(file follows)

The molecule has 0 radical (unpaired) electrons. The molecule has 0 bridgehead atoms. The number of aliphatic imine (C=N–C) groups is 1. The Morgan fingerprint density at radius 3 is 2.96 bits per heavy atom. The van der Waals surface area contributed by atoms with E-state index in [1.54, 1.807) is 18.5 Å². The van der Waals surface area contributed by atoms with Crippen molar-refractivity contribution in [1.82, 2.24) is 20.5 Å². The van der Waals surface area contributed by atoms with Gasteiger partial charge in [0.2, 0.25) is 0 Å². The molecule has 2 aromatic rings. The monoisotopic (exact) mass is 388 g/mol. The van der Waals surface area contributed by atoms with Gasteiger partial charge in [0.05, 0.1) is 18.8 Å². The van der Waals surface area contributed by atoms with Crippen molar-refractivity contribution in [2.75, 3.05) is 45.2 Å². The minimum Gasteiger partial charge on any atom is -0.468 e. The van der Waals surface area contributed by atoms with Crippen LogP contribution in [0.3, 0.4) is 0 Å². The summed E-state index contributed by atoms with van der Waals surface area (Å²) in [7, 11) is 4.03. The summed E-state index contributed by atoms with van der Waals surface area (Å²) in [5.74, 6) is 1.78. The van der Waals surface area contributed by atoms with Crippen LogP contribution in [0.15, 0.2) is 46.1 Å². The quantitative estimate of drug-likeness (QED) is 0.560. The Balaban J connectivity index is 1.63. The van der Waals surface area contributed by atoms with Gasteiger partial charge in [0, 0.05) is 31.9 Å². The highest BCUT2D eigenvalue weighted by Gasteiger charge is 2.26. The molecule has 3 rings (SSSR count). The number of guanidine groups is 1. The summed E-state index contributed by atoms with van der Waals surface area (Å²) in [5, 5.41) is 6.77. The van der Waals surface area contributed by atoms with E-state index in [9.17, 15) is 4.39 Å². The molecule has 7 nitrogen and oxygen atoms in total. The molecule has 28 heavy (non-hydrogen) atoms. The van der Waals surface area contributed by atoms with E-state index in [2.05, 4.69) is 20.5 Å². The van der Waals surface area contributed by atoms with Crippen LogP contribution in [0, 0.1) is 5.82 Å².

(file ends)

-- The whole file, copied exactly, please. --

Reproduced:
The molecule has 0 radical (unpaired) electrons. The molecule has 0 bridgehead atoms. The number of aliphatic imine (C=N–C) groups is 1. The Morgan fingerprint density at radius 3 is 2.96 bits per heavy atom. The van der Waals surface area contributed by atoms with E-state index in [1.54, 1.807) is 18.5 Å². The van der Waals surface area contributed by atoms with Crippen molar-refractivity contribution in [1.82, 2.24) is 20.5 Å². The van der Waals surface area contributed by atoms with Gasteiger partial charge in [0.2, 0.25) is 0 Å². The molecule has 2 aromatic rings. The monoisotopic (exact) mass is 388 g/mol. The van der Waals surface area contributed by atoms with Gasteiger partial charge in [0.05, 0.1) is 18.8 Å². The van der Waals surface area contributed by atoms with Crippen molar-refractivity contribution in [2.75, 3.05) is 45.2 Å². The minimum Gasteiger partial charge on any atom is -0.468 e. The van der Waals surface area contributed by atoms with Crippen LogP contribution in [0.3, 0.4) is 0 Å². The summed E-state index contributed by atoms with van der Waals surface area (Å²) in [7, 11) is 4.03. The summed E-state index contributed by atoms with van der Waals surface area (Å²) in [5.74, 6) is 1.78. The van der Waals surface area contributed by atoms with Crippen LogP contribution in [0.15, 0.2) is 46.1 Å². The quantitative estimate of drug-likeness (QED) is 0.560. The Balaban J connectivity index is 1.63. The van der Waals surface area contributed by atoms with Gasteiger partial charge in [0, 0.05) is 31.9 Å². The highest BCUT2D eigenvalue weighted by Gasteiger charge is 2.26. The molecule has 3 rings (SSSR count). The number of guanidine groups is 1. The summed E-state index contributed by atoms with van der Waals surface area (Å²) in [5, 5.41) is 6.77. The van der Waals surface area contributed by atoms with E-state index in [9.17, 15) is 4.39 Å². The molecule has 7 nitrogen and oxygen atoms in total. The molecule has 28 heavy (non-hydrogen) atoms. The van der Waals surface area contributed by atoms with E-state index in [2.05, 4.69) is 20.5 Å². The van der Waals surface area contributed by atoms with Crippen LogP contribution in [0, 0.1) is 5.82 Å².